You can argue the subjective costs and benefits to humans of it all day long, which is why I thought I'd point out an objective way to look at it.

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Previously, I was emulating the feature with a loop { /*code*/ if condition { break; } /*more code */ break; }. With labeled blocks I can simplify this to 'outer { /*code*/ if condition { break 'outer; } /*more code */ }. Neither of the two is goto, you can only jump back and scoping questions are immediately clear and resolved. I hate goto and wouldn't want it in the language, but this RFC is no goto.

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est31 commented Feb 28, 2018

Previously, I was emulating the feature with a loop { /*code*/ if condition { break; } /*more code */ break; }. With labeled blocks I can simplify this to 'outer { /*code*/ if condition { break 'outer; } /*more code */ }. Neither of the two is goto, you can only jump back and scoping questions are immediately clear and resolved. I hate goto and wouldn't want it in the language, but this RFC is no goto.

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@GuillaumeGomez See related previous discussion above: #2046 (comment)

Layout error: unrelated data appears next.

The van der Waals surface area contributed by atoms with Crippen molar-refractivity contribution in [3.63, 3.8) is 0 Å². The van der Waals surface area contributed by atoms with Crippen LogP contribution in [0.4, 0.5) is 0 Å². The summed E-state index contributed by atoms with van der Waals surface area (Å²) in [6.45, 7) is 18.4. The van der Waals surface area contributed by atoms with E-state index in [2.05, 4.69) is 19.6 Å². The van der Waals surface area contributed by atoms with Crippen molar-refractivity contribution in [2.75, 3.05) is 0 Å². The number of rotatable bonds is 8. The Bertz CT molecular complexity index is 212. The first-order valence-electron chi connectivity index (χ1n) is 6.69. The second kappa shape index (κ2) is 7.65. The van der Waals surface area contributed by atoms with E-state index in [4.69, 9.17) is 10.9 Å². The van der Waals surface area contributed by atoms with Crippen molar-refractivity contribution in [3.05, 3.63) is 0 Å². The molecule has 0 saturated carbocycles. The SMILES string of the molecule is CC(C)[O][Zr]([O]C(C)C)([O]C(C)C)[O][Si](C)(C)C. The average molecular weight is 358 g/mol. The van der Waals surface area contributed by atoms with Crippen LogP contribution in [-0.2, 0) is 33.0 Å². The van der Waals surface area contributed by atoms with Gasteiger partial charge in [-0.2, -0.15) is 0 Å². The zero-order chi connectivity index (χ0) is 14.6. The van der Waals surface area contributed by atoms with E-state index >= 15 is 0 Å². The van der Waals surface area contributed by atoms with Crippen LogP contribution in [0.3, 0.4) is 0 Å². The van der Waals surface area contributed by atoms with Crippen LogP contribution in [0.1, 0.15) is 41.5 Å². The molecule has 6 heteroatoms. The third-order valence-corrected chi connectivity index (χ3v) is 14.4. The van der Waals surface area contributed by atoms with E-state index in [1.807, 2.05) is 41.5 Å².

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scottmcm commented Feb 28, 2018

@GuillaumeGomez See related previous discussion above: #2046 (comment)

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SoniEx2 Mar 1, 2018

if statements are glorified gotos. it doesn't matter what language they're in.

here's a lua example because I'm too lazy to write a rust example when I can use an existing example. https://gist.github.com/SoniEx2/fc5d3614614e4e3fe131/#file-special-lua-L11-L71

labeled blocks are just IIFEs on steroids.

SoniEx2 commented Mar 1, 2018

if statements are glorified gotos. it doesn't matter what language they're in.

here's a lua example because I'm too lazy to write a rust example when I can use an existing example. https://gist.github.com/SoniEx2/fc5d3614614e4e3fe131/#file-special-lua-L11-L71

labeled blocks are just IIFEs on steroids.

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GuillaumeGomez Mar 2, 2018